Anyone who, like the Australian journalist Julian Assange, dares to publicise these war crimes is tortured and threatened with 175 years in prison in the USA. There have been no serious interventions by other NATO governments to secure Assange’s release. In hasty complicity, there is no criticism of the hegemon USA.

The “Afghan War Diary” collection of documents published by Assange in 2010 proves the existence of a secret U.S. force, known as “Task Force 373”, which is used to kill suspected Taliban leaders without legal recourse. The 300-strong elite unit was also stationed in the area controlled by the German Armed Forces in Afghanistan. It was under the direct command of the U.S. government and, according to reports published by the Wikileaks whistleblowing platform, also used internationally banned cluster bombs to kill and destroy indiscriminately.

On 11 January 2002, the USA set up a prison camp at the illegally occupied Guantánamo Bay naval base in Cuba. Amnesty International writes:

Many of the approximately 780 people who have since been deliberately detained there outside of any judicial control have suffered the most serious human rights violations before or during their detention—including torture and enforced disappearances. To this day, torture survivors in Guantánamo are held indefinitely without adequate medical care, charges or a fair trial.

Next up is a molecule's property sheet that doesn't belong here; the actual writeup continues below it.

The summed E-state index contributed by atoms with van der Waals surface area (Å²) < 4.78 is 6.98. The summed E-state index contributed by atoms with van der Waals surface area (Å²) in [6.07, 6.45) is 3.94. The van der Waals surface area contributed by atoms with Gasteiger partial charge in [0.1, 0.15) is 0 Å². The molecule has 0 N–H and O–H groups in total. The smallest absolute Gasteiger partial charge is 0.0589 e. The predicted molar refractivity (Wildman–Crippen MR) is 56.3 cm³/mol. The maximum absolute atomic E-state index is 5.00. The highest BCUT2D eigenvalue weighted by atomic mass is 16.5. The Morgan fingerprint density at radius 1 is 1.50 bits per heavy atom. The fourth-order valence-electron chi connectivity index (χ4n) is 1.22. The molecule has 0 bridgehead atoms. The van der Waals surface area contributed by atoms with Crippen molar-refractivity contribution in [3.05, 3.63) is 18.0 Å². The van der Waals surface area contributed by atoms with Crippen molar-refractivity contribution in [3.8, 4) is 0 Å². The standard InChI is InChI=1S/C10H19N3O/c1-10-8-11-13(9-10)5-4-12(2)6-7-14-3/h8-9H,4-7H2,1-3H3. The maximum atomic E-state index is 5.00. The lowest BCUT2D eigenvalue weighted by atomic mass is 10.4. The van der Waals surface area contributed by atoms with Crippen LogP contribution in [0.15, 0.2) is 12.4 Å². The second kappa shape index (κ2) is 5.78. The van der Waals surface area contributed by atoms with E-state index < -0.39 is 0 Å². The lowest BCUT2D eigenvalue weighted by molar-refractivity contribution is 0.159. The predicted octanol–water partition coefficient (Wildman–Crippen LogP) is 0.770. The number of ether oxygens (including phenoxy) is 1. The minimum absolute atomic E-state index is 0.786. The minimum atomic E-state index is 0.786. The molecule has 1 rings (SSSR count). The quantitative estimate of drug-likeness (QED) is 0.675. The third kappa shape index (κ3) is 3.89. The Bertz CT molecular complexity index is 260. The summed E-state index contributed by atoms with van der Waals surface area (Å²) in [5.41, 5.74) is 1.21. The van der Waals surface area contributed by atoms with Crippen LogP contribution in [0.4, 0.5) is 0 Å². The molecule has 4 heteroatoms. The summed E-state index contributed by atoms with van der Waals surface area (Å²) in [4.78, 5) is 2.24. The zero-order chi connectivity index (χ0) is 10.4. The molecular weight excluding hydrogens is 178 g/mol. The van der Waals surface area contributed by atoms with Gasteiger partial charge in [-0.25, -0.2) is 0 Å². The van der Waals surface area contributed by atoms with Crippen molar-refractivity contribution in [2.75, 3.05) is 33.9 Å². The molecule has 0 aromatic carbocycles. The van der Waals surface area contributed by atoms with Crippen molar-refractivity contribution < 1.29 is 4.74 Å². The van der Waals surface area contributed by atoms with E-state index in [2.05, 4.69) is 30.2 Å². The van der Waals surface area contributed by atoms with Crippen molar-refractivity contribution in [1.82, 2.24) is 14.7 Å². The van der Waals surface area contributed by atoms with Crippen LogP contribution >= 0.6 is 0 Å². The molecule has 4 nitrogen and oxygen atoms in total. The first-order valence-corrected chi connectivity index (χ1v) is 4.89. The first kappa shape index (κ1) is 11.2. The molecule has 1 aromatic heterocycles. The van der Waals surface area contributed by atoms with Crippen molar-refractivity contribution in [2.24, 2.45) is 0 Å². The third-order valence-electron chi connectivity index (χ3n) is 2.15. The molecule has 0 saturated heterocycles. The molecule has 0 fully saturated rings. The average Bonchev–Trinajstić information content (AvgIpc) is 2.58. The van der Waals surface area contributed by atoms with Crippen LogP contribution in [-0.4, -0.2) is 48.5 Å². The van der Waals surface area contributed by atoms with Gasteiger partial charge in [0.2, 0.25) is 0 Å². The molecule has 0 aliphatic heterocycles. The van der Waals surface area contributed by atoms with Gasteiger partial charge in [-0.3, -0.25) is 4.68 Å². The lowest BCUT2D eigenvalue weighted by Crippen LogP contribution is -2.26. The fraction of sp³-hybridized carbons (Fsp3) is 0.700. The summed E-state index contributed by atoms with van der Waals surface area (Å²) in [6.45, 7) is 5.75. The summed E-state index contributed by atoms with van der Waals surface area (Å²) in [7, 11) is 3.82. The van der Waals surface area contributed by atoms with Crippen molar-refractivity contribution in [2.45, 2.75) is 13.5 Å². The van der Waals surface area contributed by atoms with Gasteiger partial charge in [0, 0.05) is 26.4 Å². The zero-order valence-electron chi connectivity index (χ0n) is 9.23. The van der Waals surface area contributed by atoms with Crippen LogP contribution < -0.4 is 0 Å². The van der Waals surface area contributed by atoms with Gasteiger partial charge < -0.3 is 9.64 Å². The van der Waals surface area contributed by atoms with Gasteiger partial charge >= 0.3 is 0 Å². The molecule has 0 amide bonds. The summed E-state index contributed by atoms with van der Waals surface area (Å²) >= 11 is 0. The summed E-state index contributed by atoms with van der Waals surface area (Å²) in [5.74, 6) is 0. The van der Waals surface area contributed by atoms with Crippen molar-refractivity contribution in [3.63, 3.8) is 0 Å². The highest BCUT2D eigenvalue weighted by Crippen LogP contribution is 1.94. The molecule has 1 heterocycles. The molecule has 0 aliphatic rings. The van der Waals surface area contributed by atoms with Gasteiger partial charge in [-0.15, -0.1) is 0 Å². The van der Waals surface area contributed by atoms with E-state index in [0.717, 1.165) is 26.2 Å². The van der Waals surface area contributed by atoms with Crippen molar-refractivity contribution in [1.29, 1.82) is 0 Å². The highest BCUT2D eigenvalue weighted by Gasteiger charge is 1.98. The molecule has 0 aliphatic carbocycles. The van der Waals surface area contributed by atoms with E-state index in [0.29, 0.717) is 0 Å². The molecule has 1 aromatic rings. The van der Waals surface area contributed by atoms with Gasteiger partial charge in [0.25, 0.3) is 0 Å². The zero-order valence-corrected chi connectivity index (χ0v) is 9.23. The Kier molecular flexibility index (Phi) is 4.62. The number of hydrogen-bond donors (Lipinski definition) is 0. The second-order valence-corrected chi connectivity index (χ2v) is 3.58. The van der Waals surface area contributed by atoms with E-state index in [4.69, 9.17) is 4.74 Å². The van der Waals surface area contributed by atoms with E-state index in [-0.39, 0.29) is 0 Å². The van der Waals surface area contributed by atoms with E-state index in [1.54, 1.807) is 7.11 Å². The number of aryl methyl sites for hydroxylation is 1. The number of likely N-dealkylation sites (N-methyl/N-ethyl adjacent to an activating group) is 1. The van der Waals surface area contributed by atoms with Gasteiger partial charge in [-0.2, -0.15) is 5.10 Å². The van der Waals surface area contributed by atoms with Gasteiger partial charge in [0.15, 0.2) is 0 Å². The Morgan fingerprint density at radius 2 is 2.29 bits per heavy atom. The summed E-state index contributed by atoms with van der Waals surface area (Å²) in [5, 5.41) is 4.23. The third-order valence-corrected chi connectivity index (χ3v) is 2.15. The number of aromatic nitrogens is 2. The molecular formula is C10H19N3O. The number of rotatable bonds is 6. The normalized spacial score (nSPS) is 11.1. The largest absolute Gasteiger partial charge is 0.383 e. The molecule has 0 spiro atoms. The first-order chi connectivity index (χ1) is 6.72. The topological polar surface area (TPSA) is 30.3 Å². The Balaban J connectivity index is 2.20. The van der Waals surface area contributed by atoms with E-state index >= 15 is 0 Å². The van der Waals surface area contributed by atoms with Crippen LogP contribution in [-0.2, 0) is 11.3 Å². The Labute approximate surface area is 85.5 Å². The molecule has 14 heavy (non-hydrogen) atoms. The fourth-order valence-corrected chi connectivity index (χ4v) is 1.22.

Human rights have a very low priority for NATO. This can also be seen in the choice of alliances by NATO members. For example, the USA, the UK and Germany are arming the dictatorship in Saudi Arabia, which is beheading opposition members by the dozen and whose Crown Prince Mohammed bin Salman probably personally gave the order to dismember the Washington Post journalist Jamal Khashoggi in the Saudi Arabian Consulate General in Istanbul.

Rhetorically, NATO remains antithetically bound to its practice. NATO’s strategic concept for 2022 states: “We will strengthen our unity, cohesion and solidarity by building on the enduring transatlantic bond between our nations and the strength of our shared democratic values.” In view of the close alliances with dictators, autocrats and violators of international law, this self-assurance looks like a bad joke.